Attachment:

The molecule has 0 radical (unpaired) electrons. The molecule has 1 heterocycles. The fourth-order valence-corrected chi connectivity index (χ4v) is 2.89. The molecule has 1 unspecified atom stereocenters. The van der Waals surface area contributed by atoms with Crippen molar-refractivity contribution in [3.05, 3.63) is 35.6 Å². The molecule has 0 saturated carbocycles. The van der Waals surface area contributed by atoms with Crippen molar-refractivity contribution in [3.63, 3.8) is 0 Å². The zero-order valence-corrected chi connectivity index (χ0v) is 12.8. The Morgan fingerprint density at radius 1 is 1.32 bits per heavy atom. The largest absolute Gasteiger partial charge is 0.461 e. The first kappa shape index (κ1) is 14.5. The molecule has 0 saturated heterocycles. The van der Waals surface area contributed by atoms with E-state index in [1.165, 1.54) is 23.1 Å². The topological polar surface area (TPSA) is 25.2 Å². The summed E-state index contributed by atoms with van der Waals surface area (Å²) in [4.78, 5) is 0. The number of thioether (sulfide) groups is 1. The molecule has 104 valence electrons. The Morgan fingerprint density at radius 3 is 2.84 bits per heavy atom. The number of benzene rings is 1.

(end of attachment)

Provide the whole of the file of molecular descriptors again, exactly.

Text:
The molecule has 0 radical (unpaired) electrons. The molecule has 1 heterocycles. The fourth-order valence-corrected chi connectivity index (χ4v) is 2.89. The molecule has 1 unspecified atom stereocenters. The van der Waals surface area contributed by atoms with Crippen molar-refractivity contribution in [3.05, 3.63) is 35.6 Å². The molecule has 0 saturated carbocycles. The van der Waals surface area contributed by atoms with Crippen molar-refractivity contribution in [3.63, 3.8) is 0 Å². The zero-order valence-corrected chi connectivity index (χ0v) is 12.8. The Morgan fingerprint density at radius 1 is 1.32 bits per heavy atom. The largest absolute Gasteiger partial charge is 0.461 e. The first kappa shape index (κ1) is 14.5. The molecule has 0 saturated heterocycles. The van der Waals surface area contributed by atoms with E-state index in [1.165, 1.54) is 23.1 Å². The topological polar surface area (TPSA) is 25.2 Å². The summed E-state index contributed by atoms with van der Waals surface area (Å²) in [4.78, 5) is 0. The number of thioether (sulfide) groups is 1. The molecule has 104 valence electrons. The Morgan fingerprint density at radius 3 is 2.84 bits per heavy atom. The number of benzene rings is 1.